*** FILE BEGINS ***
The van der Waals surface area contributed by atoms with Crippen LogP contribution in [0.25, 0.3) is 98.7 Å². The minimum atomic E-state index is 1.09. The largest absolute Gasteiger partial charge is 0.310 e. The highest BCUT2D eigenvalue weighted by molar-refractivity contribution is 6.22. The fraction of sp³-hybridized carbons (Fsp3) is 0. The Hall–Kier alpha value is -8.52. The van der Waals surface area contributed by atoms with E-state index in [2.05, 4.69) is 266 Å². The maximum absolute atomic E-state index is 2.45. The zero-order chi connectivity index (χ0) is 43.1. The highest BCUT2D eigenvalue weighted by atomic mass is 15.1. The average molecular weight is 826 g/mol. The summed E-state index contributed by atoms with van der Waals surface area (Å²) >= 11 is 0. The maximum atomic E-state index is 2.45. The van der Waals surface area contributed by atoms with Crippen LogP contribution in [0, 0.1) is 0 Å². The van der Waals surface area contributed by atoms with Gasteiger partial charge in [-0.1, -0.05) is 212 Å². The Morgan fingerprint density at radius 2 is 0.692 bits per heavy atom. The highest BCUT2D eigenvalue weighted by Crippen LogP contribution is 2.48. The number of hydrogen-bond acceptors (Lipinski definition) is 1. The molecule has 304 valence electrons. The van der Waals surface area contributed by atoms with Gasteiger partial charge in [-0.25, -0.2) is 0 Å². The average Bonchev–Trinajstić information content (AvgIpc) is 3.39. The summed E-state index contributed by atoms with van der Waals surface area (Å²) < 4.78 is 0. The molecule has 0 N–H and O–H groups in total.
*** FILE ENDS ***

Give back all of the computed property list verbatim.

The van der Waals surface area contributed by atoms with Crippen LogP contribution in [0.25, 0.3) is 98.7 Å². The minimum atomic E-state index is 1.09. The largest absolute Gasteiger partial charge is 0.310 e. The highest BCUT2D eigenvalue weighted by molar-refractivity contribution is 6.22. The fraction of sp³-hybridized carbons (Fsp3) is 0. The Hall–Kier alpha value is -8.52. The van der Waals surface area contributed by atoms with E-state index in [2.05, 4.69) is 266 Å². The maximum absolute atomic E-state index is 2.45. The zero-order chi connectivity index (χ0) is 43.1. The highest BCUT2D eigenvalue weighted by atomic mass is 15.1. The average molecular weight is 826 g/mol. The summed E-state index contributed by atoms with van der Waals surface area (Å²) >= 11 is 0. The maximum atomic E-state index is 2.45. The van der Waals surface area contributed by atoms with Crippen LogP contribution in [0, 0.1) is 0 Å². The van der Waals surface area contributed by atoms with Gasteiger partial charge in [-0.1, -0.05) is 212 Å². The Morgan fingerprint density at radius 2 is 0.692 bits per heavy atom. The highest BCUT2D eigenvalue weighted by Crippen LogP contribution is 2.48. The number of hydrogen-bond acceptors (Lipinski definition) is 1. The molecule has 304 valence electrons. The van der Waals surface area contributed by atoms with Gasteiger partial charge in [-0.25, -0.2) is 0 Å². The average Bonchev–Trinajstić information content (AvgIpc) is 3.39. The summed E-state index contributed by atoms with van der Waals surface area (Å²) < 4.78 is 0. The molecule has 0 N–H and O–H groups in total.